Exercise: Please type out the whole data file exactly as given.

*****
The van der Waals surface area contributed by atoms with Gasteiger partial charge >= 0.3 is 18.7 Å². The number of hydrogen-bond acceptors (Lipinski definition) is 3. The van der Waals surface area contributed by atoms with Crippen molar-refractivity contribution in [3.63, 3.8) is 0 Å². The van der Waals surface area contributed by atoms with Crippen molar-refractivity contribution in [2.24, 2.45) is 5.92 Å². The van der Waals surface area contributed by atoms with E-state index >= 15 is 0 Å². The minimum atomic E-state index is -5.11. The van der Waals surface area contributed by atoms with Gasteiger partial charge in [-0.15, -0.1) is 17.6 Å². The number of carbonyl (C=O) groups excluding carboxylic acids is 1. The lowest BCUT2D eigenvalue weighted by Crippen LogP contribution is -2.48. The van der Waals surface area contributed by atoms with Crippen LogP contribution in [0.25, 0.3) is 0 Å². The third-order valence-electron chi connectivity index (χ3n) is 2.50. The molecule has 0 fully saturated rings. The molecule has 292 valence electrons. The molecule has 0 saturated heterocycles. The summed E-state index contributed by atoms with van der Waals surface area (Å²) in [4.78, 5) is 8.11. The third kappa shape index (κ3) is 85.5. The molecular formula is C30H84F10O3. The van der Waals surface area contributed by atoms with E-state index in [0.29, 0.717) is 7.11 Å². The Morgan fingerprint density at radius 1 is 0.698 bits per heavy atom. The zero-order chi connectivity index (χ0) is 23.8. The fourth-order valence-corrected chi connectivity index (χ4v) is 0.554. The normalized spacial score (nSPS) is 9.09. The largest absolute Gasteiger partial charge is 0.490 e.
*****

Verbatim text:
The van der Waals surface area contributed by atoms with Gasteiger partial charge >= 0.3 is 18.7 Å². The number of hydrogen-bond acceptors (Lipinski definition) is 3. The van der Waals surface area contributed by atoms with Crippen molar-refractivity contribution in [3.63, 3.8) is 0 Å². The van der Waals surface area contributed by atoms with Crippen molar-refractivity contribution in [2.24, 2.45) is 5.92 Å². The van der Waals surface area contributed by atoms with E-state index >= 15 is 0 Å². The minimum atomic E-state index is -5.11. The van der Waals surface area contributed by atoms with Gasteiger partial charge in [-0.15, -0.1) is 17.6 Å². The number of carbonyl (C=O) groups excluding carboxylic acids is 1. The lowest BCUT2D eigenvalue weighted by Crippen LogP contribution is -2.48. The van der Waals surface area contributed by atoms with Crippen LogP contribution in [0.25, 0.3) is 0 Å². The third-order valence-electron chi connectivity index (χ3n) is 2.50. The molecule has 0 fully saturated rings. The molecule has 292 valence electrons. The molecule has 0 saturated heterocycles. The summed E-state index contributed by atoms with van der Waals surface area (Å²) in [4.78, 5) is 8.11. The third kappa shape index (κ3) is 85.5. The molecular formula is C30H84F10O3. The van der Waals surface area contributed by atoms with E-state index in [0.29, 0.717) is 7.11 Å². The Morgan fingerprint density at radius 1 is 0.698 bits per heavy atom. The zero-order chi connectivity index (χ0) is 23.8. The fourth-order valence-corrected chi connectivity index (χ4v) is 0.554. The normalized spacial score (nSPS) is 9.09. The largest absolute Gasteiger partial charge is 0.490 e.